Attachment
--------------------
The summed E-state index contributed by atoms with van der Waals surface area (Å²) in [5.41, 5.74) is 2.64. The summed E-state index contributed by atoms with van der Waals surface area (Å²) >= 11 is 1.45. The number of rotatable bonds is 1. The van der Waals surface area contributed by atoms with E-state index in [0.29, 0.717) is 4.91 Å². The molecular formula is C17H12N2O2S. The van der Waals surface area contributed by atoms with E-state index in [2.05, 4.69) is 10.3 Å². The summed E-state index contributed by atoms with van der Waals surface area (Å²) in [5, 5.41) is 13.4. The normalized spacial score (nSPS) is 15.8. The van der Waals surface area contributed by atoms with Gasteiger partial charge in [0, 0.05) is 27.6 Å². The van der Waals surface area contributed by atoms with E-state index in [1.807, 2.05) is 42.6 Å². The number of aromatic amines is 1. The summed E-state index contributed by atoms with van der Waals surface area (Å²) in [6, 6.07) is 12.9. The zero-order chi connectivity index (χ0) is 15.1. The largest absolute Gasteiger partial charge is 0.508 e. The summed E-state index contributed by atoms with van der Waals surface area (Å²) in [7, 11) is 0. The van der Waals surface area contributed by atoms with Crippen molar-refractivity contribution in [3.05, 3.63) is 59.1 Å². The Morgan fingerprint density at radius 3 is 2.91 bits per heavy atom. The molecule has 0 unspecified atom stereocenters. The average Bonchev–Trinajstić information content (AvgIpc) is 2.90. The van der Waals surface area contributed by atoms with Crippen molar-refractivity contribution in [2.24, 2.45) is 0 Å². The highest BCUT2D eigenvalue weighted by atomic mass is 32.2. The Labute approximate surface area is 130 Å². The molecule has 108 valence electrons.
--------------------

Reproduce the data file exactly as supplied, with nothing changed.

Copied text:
The summed E-state index contributed by atoms with van der Waals surface area (Å²) in [5.41, 5.74) is 2.64. The summed E-state index contributed by atoms with van der Waals surface area (Å²) >= 11 is 1.45. The number of rotatable bonds is 1. The van der Waals surface area contributed by atoms with E-state index in [0.29, 0.717) is 4.91 Å². The molecular formula is C17H12N2O2S. The van der Waals surface area contributed by atoms with E-state index in [2.05, 4.69) is 10.3 Å². The summed E-state index contributed by atoms with van der Waals surface area (Å²) in [5, 5.41) is 13.4. The normalized spacial score (nSPS) is 15.8. The van der Waals surface area contributed by atoms with Gasteiger partial charge in [0, 0.05) is 27.6 Å². The van der Waals surface area contributed by atoms with E-state index in [1.807, 2.05) is 42.6 Å². The number of aromatic amines is 1. The summed E-state index contributed by atoms with van der Waals surface area (Å²) in [6, 6.07) is 12.9. The zero-order chi connectivity index (χ0) is 15.1. The largest absolute Gasteiger partial charge is 0.508 e. The summed E-state index contributed by atoms with van der Waals surface area (Å²) in [7, 11) is 0. The van der Waals surface area contributed by atoms with Crippen molar-refractivity contribution in [3.05, 3.63) is 59.1 Å². The Morgan fingerprint density at radius 3 is 2.91 bits per heavy atom. The molecule has 0 unspecified atom stereocenters. The average Bonchev–Trinajstić information content (AvgIpc) is 2.90. The van der Waals surface area contributed by atoms with Crippen molar-refractivity contribution in [2.24, 2.45) is 0 Å². The highest BCUT2D eigenvalue weighted by atomic mass is 32.2. The Labute approximate surface area is 130 Å². The molecule has 108 valence electrons.